BNP "Finished as an electoral force"

#1
:) And now the good news....

Nick Griffin comes out of the local elections facing the fact that his attempted strategy of BNP 'modernisation' lies in ruins

"Hammered by Labour – same as everyone. No surprise, no disgrace", tweeted BNP chairman Nick Griffin as the scale of his party's total obliteration in the local elections became clear. Griffin and the BNP went into these elections hoping to stem its electoral demise, which was triggered by a combination of infighting and the party's failure to break through at the 2010 general election. Today, the party leaves the contest facing the daunting realisation that it is no longer a significant player in British electoral politics. Put simply, the BNP's electoral challenge is over.

Here are some facts that will be facing Griffin this afternoon, as he sits down to consider how he might possibly sustain the morale of a dwindling and disgruntled base of foot soldiers. At the time of writing, the BNP has lost 10 of the 12 seats that it was defending.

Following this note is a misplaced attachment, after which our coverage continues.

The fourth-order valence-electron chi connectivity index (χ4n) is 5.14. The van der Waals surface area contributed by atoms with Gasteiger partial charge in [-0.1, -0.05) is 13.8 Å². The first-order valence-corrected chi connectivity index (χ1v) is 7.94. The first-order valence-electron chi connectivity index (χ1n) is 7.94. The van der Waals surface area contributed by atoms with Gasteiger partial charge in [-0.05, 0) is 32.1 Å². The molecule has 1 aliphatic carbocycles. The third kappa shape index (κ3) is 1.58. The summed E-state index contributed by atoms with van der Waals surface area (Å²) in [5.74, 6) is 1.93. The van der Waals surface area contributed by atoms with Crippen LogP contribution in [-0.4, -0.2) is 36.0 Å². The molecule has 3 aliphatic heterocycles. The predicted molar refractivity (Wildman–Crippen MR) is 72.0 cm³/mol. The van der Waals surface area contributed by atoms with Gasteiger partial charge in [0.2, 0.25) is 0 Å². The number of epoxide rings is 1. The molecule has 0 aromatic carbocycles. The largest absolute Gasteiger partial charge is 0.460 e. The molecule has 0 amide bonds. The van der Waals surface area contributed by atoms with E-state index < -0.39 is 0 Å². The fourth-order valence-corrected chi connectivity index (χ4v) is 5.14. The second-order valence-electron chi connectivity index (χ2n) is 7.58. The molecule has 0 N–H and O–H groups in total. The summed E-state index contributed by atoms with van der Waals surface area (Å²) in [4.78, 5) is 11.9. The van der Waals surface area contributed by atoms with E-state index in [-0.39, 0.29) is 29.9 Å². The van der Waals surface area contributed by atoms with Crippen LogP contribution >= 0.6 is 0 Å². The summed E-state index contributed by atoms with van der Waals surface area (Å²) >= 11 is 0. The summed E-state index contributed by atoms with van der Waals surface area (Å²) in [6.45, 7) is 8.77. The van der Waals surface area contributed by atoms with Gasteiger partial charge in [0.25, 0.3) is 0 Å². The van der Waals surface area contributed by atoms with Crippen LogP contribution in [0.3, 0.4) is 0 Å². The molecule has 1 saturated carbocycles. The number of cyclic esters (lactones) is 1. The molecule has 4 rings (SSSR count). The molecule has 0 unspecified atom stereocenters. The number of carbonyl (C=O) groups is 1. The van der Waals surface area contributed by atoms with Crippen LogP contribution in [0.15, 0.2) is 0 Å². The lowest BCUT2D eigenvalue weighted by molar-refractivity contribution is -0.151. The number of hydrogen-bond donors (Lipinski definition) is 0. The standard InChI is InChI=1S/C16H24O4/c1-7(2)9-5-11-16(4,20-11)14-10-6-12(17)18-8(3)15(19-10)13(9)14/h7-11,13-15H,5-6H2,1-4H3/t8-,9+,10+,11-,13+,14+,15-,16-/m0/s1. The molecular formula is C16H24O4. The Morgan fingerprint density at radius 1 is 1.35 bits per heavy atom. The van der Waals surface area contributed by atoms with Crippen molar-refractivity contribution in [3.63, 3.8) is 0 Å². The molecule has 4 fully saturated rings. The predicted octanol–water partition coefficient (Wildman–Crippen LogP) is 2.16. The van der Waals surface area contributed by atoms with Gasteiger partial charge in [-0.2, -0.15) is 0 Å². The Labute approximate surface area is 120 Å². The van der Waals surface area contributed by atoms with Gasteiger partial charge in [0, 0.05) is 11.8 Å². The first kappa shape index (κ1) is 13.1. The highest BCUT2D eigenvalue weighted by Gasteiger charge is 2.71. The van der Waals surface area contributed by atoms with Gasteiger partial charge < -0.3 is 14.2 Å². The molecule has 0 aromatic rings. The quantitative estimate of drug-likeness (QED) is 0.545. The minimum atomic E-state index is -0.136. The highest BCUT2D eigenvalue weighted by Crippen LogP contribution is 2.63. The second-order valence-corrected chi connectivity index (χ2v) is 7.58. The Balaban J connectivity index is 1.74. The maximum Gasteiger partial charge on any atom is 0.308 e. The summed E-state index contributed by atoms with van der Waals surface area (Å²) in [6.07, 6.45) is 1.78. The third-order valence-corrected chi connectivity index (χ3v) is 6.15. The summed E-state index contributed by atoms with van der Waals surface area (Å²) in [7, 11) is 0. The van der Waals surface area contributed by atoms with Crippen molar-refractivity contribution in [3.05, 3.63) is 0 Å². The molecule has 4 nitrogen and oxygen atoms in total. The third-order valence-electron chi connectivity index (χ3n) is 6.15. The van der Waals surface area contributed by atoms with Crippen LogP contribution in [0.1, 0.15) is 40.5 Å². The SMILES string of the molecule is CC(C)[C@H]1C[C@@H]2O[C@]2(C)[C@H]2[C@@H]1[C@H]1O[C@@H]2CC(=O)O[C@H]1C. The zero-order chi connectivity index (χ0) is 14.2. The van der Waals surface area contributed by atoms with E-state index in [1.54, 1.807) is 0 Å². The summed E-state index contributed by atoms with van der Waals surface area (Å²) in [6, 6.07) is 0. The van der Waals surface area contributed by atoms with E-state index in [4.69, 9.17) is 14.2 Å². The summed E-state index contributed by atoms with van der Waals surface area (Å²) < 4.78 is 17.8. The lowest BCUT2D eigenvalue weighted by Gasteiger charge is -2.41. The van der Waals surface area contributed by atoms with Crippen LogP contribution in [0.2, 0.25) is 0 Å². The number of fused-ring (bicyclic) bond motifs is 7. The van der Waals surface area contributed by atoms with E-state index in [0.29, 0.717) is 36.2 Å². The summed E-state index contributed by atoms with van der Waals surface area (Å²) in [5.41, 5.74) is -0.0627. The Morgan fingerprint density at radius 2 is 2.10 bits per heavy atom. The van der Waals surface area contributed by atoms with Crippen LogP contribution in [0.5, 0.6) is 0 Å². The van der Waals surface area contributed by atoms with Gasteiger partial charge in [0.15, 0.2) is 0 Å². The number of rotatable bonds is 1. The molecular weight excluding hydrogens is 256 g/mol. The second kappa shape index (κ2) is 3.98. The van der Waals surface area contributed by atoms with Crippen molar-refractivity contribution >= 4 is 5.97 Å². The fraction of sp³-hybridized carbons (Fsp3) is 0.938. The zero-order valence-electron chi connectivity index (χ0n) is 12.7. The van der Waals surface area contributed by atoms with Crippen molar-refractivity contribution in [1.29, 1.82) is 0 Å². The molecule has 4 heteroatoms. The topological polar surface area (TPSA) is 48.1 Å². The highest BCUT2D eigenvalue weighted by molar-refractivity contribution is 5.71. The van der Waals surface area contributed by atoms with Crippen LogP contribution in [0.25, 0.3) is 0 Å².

Long gone are the days when the party could claim dozens of local councillors. Furthermore, gone are the days when the party could point to local bastions of support. Perhaps most significant of all, for the first time in 10 years there is not a single BNP councillor on Burnley borough council. The home of the party's initial breakthroughs over 2002-03 is now officially BNP free.

In other former strongholds, its vote has similarly collapsed. Two seats have been lost in Amber Valley, where the BNP vote slumped by almost 50% in Heanor East and Heanor West. Two seats have been lost in Rotherham, where, although support for the BNP remains, the reality is that it has fallen dramatically from four years ago. Support has crumbled in South Tyneside to between 4% and 13%, where not long ago Griffin could count on figures around 30%.